The threat of a regional outbreak must be seriously considered, he said.

"The infestation is associated with a high (tree) mortality rate, perhaps as high as 70 per cent."

In recent years, regional work crews have taken down more than a thousand dead or dying trees in the park.

Researchers originally thought the problem could be a combination of factors, including insects, a fungus, drought or environmental pollution.

Those factors may have weakened the red spruce population, making it susceptible to infestation, Mr. O'Brien said.

The brown spruce longhorn beetle usually feeds on dead or dying trees, but appears to be attacking healthy red spruce trees in the park as well.

Ironically, it was just last year that widespread concern about potentially harmful insects arriving with wood shipments prompted Ottawa to institute a ban on imports of low-quality wood from China and Hong Kong.

"In this case, there is speculation the insect was in low-quality wood, probably of the sort used to secure a ship's cargo," Mr. Cunningham said.

The infestation at Point Pleasant Park most likely predates the ban, he said. First hit - Premier mot clé  

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First hit - Premier mot clé
PRIORITY: Rush
CATEGORY:National general news
DATE: 2000.05.23
DATELINE: HALIFAX
PUBLICATION: cpw

AM-Pest-Ravages-Park code:4; hqq; HALIFAX OUT; INDEX: Forestry; HL:New pest ravaging trees in popular N.S. park


HALIFAX (CP) - A foreign pest is ravaging the red spruce of Nova Scotia's busiest park.

Teams of specialists are expected to converge on Point Pleasant Park in Halifax over the next few days to assess the damage caused by the brown spruce longhorn beetle - a pest officials believe may have entered the country on a ship.

A significant number of trees, most already dead or dying, will have to be removed in a bid to eliminate the blight.

``It's a very serious situation and at the moment we're trying to determine the extent of the damage,'' said John O'Brien, a spokesman for Halifax Regional Municipality.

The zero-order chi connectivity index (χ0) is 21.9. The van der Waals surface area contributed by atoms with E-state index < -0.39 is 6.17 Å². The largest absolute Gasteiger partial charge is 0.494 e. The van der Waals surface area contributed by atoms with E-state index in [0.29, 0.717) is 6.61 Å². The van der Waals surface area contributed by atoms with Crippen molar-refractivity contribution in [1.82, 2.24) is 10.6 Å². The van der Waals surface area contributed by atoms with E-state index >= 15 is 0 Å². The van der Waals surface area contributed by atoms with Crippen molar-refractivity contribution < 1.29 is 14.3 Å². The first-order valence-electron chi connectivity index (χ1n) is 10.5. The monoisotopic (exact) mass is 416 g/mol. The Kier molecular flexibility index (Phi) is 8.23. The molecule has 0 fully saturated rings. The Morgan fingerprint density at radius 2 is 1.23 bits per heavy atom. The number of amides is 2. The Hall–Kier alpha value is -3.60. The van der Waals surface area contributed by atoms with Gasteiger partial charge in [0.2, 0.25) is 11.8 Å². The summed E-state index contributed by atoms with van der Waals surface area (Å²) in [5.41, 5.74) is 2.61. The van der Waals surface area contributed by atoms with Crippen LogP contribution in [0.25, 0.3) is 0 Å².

``We're preparing for the worst and hoping for the best.''

The red spruce is the predominant species in park, which attracted 1.5 million visitors last year.

Hungry larvae from the beetle have already killed many red spruce and are continuing to munch away at the innards of countless others.

Officials believe the insect, which is native to parts of Europe and Asia, arrived in recent years aboard a ship that docked at a container near the park.

``Our biggest concern at this point is containment and determining also if the beetle has moved beyond the park and into provincial forests,'' said Walter Fanning, manager of forest protection for the provincial Natural Resources Department.

Difficult decisions will have to be made quickly, added Gregg Cunningham of the <Canadian> <Food> <Inspection> <Agency> in Halifax.

The threat of a regional outbreak must be seriously considered, he said.

``The infestation is associated with a high mortality rate, perhaps as high as 70 per cent,'' he said.

In recent years, crews have taken down more than 1,000 dead or dying trees in the 75-hectare park in south-end Halifax. (Halifax Chronicle-Herald)
TIME: 22:04 (Eastern Time)First hit - Premier mot clé